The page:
20Q Mind Reader
| 20Q Mind Reader

There's been a lot of deliberation over the years about whether holding a microwave transceiver next to your brain for prolonged periods can have any effect on your thought patterns. Well, it seems that 20Q Mind Reader probes even deeper than a barrage of RF signals and actually attempts to communicate directly with your brain waves.

What we have here is, presumably, some kind of intuitive database system that's been put to particularly frivolous use. While it might once have been used to crack encoded Nazi messages and save the war effort, it's now a novelty device for determining whether you're thinking about a cat or a cranberry. What's even more surprising is that it seems to work.

The 20 questions concept certainly isn't a new one, but in this case it doesn't rely on the perception of a particularly pretentious host at a desperately middle-class dinner party to fathom the correct answer. Indeed, it seems this latest offering from Digital Chocolate doesn't even require all 20 questions before it's dragged the answer kicking and screaming from your radio wave-addled mind.

The first time out, it genuinely caught me off guard. I didn't really know what kind of game I was looking at, but followed the quick and clean instructions which demanded that I think of an animal, vegetable, mineral, 'unknown' or 'other'.

A cursory glance around my office and I saw Ramesses (my cat) loafing on the scanner (cat scan!) (weak – Ed). I had my subject. At least half the questions fired at me from the NCP lookalike on the handset's screen seemed relevant – while the other half were apparently quite nebulous.

But this is presumably the key to the whole illusion; no question is ever irrelevant to the system, despite how unrelated they might appear to someone who already knows the answer.

Well, thinking questions like 'Is it flat?' and 'Is it larger than a bread bin?' were taking the system further and further from the mark, I was doubly surprised when it suddenly announced that I was thinking of not just a cat, but a tabby cat – which Ramesses is – despite the fact that I'd only mentally selected 'cat' as my subject.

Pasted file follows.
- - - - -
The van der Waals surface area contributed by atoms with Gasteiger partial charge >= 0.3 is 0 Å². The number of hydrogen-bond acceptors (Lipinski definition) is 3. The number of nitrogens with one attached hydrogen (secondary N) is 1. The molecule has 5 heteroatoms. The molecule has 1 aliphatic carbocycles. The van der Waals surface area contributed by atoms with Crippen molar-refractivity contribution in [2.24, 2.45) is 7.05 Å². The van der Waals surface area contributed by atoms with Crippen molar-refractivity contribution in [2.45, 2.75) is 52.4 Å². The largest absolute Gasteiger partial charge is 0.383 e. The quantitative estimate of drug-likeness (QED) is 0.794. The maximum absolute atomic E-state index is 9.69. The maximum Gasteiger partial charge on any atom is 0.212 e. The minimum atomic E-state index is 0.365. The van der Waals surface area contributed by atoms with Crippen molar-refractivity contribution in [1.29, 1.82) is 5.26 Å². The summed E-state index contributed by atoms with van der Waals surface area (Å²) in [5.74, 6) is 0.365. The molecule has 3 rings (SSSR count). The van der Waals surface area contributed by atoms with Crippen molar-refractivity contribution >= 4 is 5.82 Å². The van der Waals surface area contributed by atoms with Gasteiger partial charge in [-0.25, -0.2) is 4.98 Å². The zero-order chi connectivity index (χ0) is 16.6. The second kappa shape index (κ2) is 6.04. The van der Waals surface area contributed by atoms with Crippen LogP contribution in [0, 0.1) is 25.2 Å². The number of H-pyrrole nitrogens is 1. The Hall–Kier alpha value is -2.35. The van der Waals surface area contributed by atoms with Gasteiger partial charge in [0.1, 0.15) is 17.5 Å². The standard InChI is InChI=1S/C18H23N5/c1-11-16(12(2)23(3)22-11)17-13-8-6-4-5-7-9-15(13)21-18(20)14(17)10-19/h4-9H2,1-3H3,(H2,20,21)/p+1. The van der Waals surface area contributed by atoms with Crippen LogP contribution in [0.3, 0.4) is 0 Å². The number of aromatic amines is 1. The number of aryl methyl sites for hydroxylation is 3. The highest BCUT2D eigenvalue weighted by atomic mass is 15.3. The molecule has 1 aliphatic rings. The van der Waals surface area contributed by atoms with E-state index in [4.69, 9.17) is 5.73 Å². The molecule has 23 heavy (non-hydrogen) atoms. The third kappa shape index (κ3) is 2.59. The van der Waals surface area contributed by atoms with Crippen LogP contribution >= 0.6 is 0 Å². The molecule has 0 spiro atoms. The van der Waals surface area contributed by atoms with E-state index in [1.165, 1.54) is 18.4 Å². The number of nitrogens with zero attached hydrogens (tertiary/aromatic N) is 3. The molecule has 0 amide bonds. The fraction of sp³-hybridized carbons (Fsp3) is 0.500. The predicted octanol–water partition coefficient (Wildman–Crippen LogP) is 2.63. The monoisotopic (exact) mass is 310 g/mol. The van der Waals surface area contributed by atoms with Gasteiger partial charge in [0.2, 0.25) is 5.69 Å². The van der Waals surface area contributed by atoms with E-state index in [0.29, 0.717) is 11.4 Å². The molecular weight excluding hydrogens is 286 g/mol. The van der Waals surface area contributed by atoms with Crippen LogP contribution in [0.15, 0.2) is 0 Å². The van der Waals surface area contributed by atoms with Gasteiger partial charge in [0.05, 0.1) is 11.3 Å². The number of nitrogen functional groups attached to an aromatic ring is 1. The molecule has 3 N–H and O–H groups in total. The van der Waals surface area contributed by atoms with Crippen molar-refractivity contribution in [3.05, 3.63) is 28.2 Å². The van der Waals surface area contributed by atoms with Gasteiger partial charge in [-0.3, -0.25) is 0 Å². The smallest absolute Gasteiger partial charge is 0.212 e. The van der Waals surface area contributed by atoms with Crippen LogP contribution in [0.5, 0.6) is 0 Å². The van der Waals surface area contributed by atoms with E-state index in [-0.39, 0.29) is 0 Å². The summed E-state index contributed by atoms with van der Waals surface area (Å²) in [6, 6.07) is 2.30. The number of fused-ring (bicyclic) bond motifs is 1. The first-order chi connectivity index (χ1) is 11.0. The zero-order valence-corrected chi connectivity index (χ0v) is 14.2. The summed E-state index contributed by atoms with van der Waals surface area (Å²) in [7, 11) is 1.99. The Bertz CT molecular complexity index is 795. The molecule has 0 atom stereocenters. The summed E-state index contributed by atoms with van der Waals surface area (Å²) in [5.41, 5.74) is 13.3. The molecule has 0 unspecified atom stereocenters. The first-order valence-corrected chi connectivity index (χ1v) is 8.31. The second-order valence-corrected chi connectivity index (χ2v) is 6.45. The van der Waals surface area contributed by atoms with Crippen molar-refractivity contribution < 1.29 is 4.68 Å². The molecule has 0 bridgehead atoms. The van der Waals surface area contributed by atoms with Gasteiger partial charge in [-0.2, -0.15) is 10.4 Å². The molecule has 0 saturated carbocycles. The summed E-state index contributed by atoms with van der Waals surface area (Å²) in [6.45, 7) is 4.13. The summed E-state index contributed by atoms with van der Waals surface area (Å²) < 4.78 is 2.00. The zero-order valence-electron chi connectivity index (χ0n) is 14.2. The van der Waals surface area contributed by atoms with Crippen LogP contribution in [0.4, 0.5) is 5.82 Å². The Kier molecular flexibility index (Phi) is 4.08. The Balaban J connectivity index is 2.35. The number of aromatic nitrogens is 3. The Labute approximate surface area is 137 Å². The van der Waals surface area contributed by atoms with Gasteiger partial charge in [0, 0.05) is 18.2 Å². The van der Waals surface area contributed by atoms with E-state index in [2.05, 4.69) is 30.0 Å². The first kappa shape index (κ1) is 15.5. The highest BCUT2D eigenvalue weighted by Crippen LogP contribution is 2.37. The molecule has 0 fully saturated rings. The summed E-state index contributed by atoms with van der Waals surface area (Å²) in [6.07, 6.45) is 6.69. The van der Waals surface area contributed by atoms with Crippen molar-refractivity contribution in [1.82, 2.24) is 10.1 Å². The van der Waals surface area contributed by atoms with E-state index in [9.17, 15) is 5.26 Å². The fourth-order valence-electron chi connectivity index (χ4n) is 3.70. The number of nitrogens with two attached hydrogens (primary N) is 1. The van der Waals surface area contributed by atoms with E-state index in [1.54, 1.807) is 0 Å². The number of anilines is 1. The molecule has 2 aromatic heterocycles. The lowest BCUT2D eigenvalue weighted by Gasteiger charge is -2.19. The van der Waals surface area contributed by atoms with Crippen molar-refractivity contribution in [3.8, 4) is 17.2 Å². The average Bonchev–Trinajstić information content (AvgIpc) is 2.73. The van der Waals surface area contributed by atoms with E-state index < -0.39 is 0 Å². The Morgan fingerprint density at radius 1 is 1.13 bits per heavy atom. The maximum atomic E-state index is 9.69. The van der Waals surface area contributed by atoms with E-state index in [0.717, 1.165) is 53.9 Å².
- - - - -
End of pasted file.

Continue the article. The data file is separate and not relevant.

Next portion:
Naturally, a feat like this demands some serious testing, and I spent far too long trying to catch it out – even resorting to an unfair degree of ambiguity in my answers. It did remarkably well.

And yet, despite this being an extraordinarily intuitive piece of software, it falls quite short of the mark when it comes to sheer gaming value. What we have is a terrific and initially absorbing novelty, but a novelty nonetheless.

In essence it's a game whose point, if it works properly (and it does), is to make the player lose repeatedly. There's no value in you, the gamer, winning. If you do, the illusion is shattered and the software is proven inherently flawed.

There are some interesting word games thrown in to try and spice 20Q Mind Reader up, however. Several are locked until the opening anagram game has seen some degree of success.

This is a simple case of solving increasingly difficult anagrams, which is fine for keen word puzzlers, though many will find it rather dull and a little infuriating. Particularly when you solve an anagram, only to find it's not the answer the game wanted. (For example, after much deliberation I deciphered the word 'sapient' and was suitably impressed with myself until it turned out the game was actually looking for the distinctly less cerebral answer, 'panties'.)

A multiplayer variation on the hangman theme is also included, which might actually have proven to be a superior choice for the main game, with a little expansion. Each letter of a word is locked (with one, two or three locks) and up to four players pass the handset around choosing a letter to unlock in turn.

Each player can, at any point, make a guess at the whole word, though getting it wrong means they're out of the round. Landing a correct word grants the winner a point for each lock still unopened, and the first to 20 points wins.

With four players sat around the pub table, this worked surprisingly well; proving unobtrusive enough not to disturb the evening's conversation or other drinkers, yet still engaging each player in turn.

The typical good looks and pristine presentation expected of both Sumea and Digital Chocolate are as present as ever, along with some amusing character quirks from the quiz master. If word puzzles are your bag, 20Q Mind Reader will undoubtedly provide a wealth of distraction, but its value as a game – rather than a piece of novelty software – should be considered carefully before buying.

20Q Mind Reader

A remarkable innovation in mobile software capabilities and a beautifully frivolous use of programming ingenuity, but definitely more of a novelty than a game